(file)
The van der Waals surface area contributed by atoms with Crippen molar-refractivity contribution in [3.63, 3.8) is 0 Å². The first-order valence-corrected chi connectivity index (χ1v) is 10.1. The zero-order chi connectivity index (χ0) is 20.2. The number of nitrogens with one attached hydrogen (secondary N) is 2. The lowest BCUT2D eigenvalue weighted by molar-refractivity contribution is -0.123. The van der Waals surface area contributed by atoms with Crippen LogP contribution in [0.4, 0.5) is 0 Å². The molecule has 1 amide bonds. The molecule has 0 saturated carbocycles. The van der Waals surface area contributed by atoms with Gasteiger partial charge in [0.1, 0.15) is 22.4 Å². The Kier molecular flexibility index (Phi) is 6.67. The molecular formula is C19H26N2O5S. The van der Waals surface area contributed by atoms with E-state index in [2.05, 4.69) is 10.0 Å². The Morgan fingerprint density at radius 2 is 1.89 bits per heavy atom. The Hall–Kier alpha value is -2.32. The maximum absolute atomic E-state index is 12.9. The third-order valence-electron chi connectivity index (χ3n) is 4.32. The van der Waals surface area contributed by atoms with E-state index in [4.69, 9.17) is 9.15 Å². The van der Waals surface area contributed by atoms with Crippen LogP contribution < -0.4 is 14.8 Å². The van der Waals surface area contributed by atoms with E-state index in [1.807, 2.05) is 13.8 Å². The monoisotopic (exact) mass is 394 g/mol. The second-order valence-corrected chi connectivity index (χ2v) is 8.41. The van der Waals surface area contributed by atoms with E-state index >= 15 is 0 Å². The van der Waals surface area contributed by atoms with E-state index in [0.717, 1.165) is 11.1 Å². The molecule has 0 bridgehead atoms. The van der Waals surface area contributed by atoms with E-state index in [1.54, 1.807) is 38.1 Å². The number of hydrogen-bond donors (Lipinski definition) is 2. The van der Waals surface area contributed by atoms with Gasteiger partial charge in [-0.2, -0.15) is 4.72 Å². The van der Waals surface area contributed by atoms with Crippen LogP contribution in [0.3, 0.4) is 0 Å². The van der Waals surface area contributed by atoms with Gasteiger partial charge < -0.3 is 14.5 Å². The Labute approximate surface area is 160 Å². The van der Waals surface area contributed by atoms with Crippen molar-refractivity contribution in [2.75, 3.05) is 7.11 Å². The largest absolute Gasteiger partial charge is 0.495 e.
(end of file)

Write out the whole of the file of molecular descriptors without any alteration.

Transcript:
The van der Waals surface area contributed by atoms with Crippen molar-refractivity contribution in [3.63, 3.8) is 0 Å². The first-order valence-corrected chi connectivity index (χ1v) is 10.1. The zero-order chi connectivity index (χ0) is 20.2. The number of nitrogens with one attached hydrogen (secondary N) is 2. The lowest BCUT2D eigenvalue weighted by molar-refractivity contribution is -0.123. The van der Waals surface area contributed by atoms with Crippen LogP contribution in [0.4, 0.5) is 0 Å². The molecule has 1 amide bonds. The molecule has 0 saturated carbocycles. The van der Waals surface area contributed by atoms with Gasteiger partial charge in [0.1, 0.15) is 22.4 Å². The Kier molecular flexibility index (Phi) is 6.67. The molecular formula is C19H26N2O5S. The van der Waals surface area contributed by atoms with E-state index in [2.05, 4.69) is 10.0 Å². The Morgan fingerprint density at radius 2 is 1.89 bits per heavy atom. The Hall–Kier alpha value is -2.32. The maximum absolute atomic E-state index is 12.9. The third-order valence-electron chi connectivity index (χ3n) is 4.32. The van der Waals surface area contributed by atoms with E-state index in [4.69, 9.17) is 9.15 Å². The van der Waals surface area contributed by atoms with Crippen LogP contribution < -0.4 is 14.8 Å². The van der Waals surface area contributed by atoms with E-state index in [1.807, 2.05) is 13.8 Å². The monoisotopic (exact) mass is 394 g/mol. The second-order valence-corrected chi connectivity index (χ2v) is 8.41. The van der Waals surface area contributed by atoms with E-state index >= 15 is 0 Å². The van der Waals surface area contributed by atoms with E-state index in [0.717, 1.165) is 11.1 Å². The molecule has 0 bridgehead atoms. The van der Waals surface area contributed by atoms with E-state index in [1.54, 1.807) is 38.1 Å². The number of hydrogen-bond donors (Lipinski definition) is 2. The van der Waals surface area contributed by atoms with Gasteiger partial charge in [-0.2, -0.15) is 4.72 Å². The van der Waals surface area contributed by atoms with Crippen LogP contribution in [0.3, 0.4) is 0 Å². The van der Waals surface area contributed by atoms with Gasteiger partial charge < -0.3 is 14.5 Å². The Labute approximate surface area is 160 Å². The van der Waals surface area contributed by atoms with Crippen molar-refractivity contribution in [2.75, 3.05) is 7.11 Å². The largest absolute Gasteiger partial charge is 0.495 e.